Making friends and keeping them is one of the most difficult part of socializing as a serial expat. The fact that we move so much, that we start again from scratch many times means that when we meet new people, we know from the start that this new relationship has a (often short) use-by-date. I think maybe we have less friends than other people but I think our friendships are much more intense and strong. With our families, the relationship can sometimes be awkward as we miss so much of what makes family life: we are not always there for celebrations, births, weddings and all. They cannot always relate to us anymore because our daily lives are so different but all this means nothing if people keep an open heart and an open mind. The gap can be filled quite quickly and the little time you get to spend with your loved ones is ever more intense and amazing that if you saw them everyday. There is no boredom, no pretense or “love-you-by-habit” between us and that’s pretty good for sure.
9* Tell me What you Own and I’ll Tell you Who You Are
What does it say about me that I currently own more suitcases/travel bags than pieces of furniture. Honestly at one point in my life in Libya, I had at least 7 suitcases packed in just one room and only 2 pieces of furniture: a mattress (no bed) and a “wardrobe” put together with sticks and some kind of cloth. I guess it means I am not ready to settle just yet but I do love some comfort in my life. Suitcase or Wardrobe? That’s a really tough choice to make for someone like me.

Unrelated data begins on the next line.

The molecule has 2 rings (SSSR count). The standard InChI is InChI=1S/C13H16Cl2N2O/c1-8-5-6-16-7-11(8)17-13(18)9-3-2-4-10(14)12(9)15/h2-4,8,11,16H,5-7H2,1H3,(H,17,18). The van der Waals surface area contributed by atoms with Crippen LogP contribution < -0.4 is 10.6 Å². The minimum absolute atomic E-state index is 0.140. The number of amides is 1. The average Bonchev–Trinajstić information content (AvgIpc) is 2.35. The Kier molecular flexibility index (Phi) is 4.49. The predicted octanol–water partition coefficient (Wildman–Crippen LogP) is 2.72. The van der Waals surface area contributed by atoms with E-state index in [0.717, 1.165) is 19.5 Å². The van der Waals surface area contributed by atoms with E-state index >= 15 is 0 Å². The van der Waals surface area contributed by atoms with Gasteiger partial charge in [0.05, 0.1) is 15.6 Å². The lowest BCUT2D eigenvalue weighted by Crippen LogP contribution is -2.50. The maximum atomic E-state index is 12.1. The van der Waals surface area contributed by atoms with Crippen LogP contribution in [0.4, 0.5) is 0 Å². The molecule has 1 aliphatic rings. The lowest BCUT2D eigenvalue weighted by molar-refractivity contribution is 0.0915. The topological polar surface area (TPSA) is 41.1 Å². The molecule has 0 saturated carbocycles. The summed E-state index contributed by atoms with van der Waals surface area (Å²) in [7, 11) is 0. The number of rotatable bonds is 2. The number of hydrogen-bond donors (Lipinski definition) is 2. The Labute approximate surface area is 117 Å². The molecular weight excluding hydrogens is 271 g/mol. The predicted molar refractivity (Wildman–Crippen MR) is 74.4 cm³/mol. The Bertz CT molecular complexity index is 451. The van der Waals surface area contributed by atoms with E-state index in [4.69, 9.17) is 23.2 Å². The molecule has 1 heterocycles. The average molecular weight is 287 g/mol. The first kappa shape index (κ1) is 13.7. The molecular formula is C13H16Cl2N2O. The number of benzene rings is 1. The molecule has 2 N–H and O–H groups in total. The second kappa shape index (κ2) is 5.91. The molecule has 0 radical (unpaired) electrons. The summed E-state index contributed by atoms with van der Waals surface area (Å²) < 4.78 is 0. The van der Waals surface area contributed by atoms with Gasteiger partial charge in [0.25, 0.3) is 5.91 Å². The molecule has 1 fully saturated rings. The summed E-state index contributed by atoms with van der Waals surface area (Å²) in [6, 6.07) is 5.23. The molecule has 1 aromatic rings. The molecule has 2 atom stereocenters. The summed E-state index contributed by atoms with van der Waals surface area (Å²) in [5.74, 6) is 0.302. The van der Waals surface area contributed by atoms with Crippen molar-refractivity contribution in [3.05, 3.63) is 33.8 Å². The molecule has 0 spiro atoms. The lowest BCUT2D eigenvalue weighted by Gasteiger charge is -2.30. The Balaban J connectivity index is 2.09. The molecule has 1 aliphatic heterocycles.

I don’t own much (that’s freedom too by the way) as travelling tend to teach people that experiences are worth more than possessions. Besides, what’s the point of buying everything if you are going to leave it behind? I prefer to wait until the day I settle down for good. In the meantime, most of what I own and cherish is stocked up by my friends and family in different countries. I have some boxes of books and papers in Zawia, Libya, my parents in France are keeping a few things and in Tunisia, my husband’s family is storing all the things we moved from Libya when we left in 2014. Some days, I can’t wait to have a house to get all my stuff together again in one place, most days I don’t think much about it. Do you know what I miss the most? My books! I’m a bookworm, I love reading, I love books but with my lifestyle, I couldn’t keep buying books as it used to break my heart to part with them. For now, I make it do with reading on a Kindle but building up and stocking a proper library is somewhere at the top of my list once I move into a house-for-keep.
10* Treasured Possession
The one thing that I own and that I cherish above all is my passport. It is the key to my lifestyle and the key to freedom as far as I am concerned. Unlike some people, I know exactly where my passport is, when it expires and how many blank pages are left on it (not much). My kids have had passports from the youngest age. My oldest had one made when he was 2 months old so we could take him with us on a trip to Cairo, while the youngest had his passport made when he was ONE WEEK OLD. In fact, when we took him to the photographer for his ID picture, the poor guy didn’t know how to handle it: It was the first time in his career that he had to take ID pictures for a 5 days old baby!
Expat life is made of up and downs like everyone else’s but I wouldn’t change it. When I look back at all the things I’ve learnt abroad, how it all shaped me into the person I am today… yeah I’m looking forward to the next chapter in my life.